We are shocked and saddened by the passing of Ian Murgitroyd, the founder of Murgitroyd & Company, a remarkable international business which grew and prospered through his insight, passion and innovation, which Ian led for over 40 years with an unstinting determination and ambition.
Ian was at the helm of the Company he founded in 1975 for almost 45 years, ultimately as Chairman, before leading the business through a successful sale process in late 2019. Ian was widely admired and respected throughout the IP industry and wider business community. Our condolences are with Ian’s family and in particular his daughter, Liz and son, Ed at this hugely difficult time.
Ian started Murgitroyd & Company with a conviction to bring something new to the IP industry and this led to him building a Patent and Trade Mark Attorney practice which would become one of Europe’s flagship IP Firms.
Starting out from a single office at Bath Street in his native Glasgow, Ian was joined by partners, Norman Pattullo and Paolo Pacitti, and together they initially grew a successful local and then UK wide firm.
As the Company grew, Ian instilled many philosophies and disciplines, many of which continue to underpin the workings of the business today. The Company had a strong identity built upon values which attracted and retained a large number of loyal and highly capable staff, who thrived under the company’s continued growth and expansion.
As Ian often articulated “we set out to differentiate ourselves from our competitors by providing advice to our Clients, while they could still remember why they had asked us for that advice”. But the growth of the Company extended far beyond that.
As the Company grew it moved to Scotland Street in Glasgow, south of the River Clyde, a location special to Ian through a historical family connection. Initially, the Company was based at 373 Scotland Street, before acquiring and renovating the building at 165-169 Scotland Street, which remains the company’s global headquarters and which is now known as Murgitroyd House.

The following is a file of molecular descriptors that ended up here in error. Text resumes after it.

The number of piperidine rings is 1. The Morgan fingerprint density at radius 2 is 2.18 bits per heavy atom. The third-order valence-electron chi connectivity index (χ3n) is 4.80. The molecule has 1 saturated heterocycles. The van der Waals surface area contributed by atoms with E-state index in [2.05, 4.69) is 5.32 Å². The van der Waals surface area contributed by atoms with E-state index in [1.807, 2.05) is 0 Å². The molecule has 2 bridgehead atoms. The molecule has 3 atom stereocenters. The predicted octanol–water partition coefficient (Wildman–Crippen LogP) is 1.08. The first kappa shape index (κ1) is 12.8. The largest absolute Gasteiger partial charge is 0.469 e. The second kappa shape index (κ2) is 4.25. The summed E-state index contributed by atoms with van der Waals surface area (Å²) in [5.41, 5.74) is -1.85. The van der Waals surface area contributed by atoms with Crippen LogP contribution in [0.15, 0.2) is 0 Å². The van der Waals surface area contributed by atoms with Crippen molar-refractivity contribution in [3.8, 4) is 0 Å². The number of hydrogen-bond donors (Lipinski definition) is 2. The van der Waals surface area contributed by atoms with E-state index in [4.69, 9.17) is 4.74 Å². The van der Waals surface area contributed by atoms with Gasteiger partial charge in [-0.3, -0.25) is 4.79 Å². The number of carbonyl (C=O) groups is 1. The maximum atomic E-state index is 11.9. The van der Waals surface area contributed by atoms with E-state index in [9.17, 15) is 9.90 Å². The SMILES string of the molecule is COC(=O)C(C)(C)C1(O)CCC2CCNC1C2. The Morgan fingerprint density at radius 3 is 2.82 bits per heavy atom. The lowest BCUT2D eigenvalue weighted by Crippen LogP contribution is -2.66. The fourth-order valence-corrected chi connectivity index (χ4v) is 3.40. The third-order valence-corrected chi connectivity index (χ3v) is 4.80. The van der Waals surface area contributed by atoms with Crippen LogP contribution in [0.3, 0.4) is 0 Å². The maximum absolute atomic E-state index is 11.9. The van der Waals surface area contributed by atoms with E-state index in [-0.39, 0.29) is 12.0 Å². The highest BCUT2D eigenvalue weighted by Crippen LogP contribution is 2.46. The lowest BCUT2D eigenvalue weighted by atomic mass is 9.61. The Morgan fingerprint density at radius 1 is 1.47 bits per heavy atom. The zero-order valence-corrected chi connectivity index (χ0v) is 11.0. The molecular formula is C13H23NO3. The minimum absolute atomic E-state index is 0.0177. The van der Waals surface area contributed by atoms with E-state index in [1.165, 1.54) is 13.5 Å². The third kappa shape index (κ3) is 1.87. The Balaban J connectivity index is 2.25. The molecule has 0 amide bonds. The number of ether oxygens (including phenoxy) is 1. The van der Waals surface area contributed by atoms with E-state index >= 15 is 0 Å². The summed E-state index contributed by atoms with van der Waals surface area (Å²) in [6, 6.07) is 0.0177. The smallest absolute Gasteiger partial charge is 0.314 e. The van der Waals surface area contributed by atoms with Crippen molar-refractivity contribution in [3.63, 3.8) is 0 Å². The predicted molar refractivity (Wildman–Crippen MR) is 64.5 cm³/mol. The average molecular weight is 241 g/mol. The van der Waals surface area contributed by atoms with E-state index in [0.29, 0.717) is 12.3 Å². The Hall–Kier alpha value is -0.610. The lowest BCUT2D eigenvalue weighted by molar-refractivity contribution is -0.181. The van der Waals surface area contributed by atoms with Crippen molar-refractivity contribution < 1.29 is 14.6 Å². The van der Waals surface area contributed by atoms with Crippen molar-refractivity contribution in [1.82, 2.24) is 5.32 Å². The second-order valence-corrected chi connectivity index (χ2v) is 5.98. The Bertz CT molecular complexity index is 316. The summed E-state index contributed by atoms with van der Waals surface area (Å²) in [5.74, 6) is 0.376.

Ian had a strong commitment to introducing trainees into the IP profession and led a progressive programme of structured in-house training. This created an enduring legacy within the profession as can be seen by the many UK based firms founded by Attorneys trained at Murgitroyd over the years.
Ian’s children Liz and Ed both followed him into a career in IP, Liz qualifying as a Trade Mark Attorney working in the Glasgow and Aberdeen Offices, while Ed qualified as a Patent Attorney in Glasgow before moving to the US to lead the Company’s significant expansion into North America, subsequently becoming Chief Executive.
Over the years, Ian continued to push the boundaries of what could be expected from an IP Firm. This saw the creation of a pan-European office network, initially through the opening of offices in Dublin, Munich and Nice. In 2001, the Company took a further step into new territory for a professional services firm, by being the first firm of Patent & Trade Mark Attorneys in the world to become a public listing.
The sustained growth phase that followed market listing included several acquisitions and the Company also focused on the development of services such as Spectra (illustration and translation) and Sceptre (specialised IP services to solicitors). A permanent office was established in the United States and a sales office opened in Japan.
The Company broke new ground in the IP sector, following Ian’s philosophies of trying new things and taking advantage of opportunities when they presented themselves, as was seen with the acquisition of the company’s Managua office, which provides specialised IP support services.
A sustained and significant investment in technology to support efficiency and excellence in service delivery was a further example of a core philosophy Ian instilled in the business. Murgitroyd was one of the first firms in the industry to have a computer-based renewals system.
Ian was passionate about contributing to local communities and in supporting causes close to his heart, providing sustained financial support to build Nazareth House in South Africa, a facility which provides care for children affected by HIV. Closer to home, Ian was quick to act when a funding shortfall threatened the survival of the Scottish Youth Theatre. His philanthropic work continues through the Murgitroyd Family Foundation.
During the Company’s 40th Anniversary celebrations, Ian remarked that the initial plan when starting his Company was to make enough money to buy an E-Type Jaguar. His life-time achievements significantly surpassed that ambition and he leaves a lasting legacy which spans not just the IP sector, but the business community more generally and indeed touched any area where he focused his considerable talents and capabilities.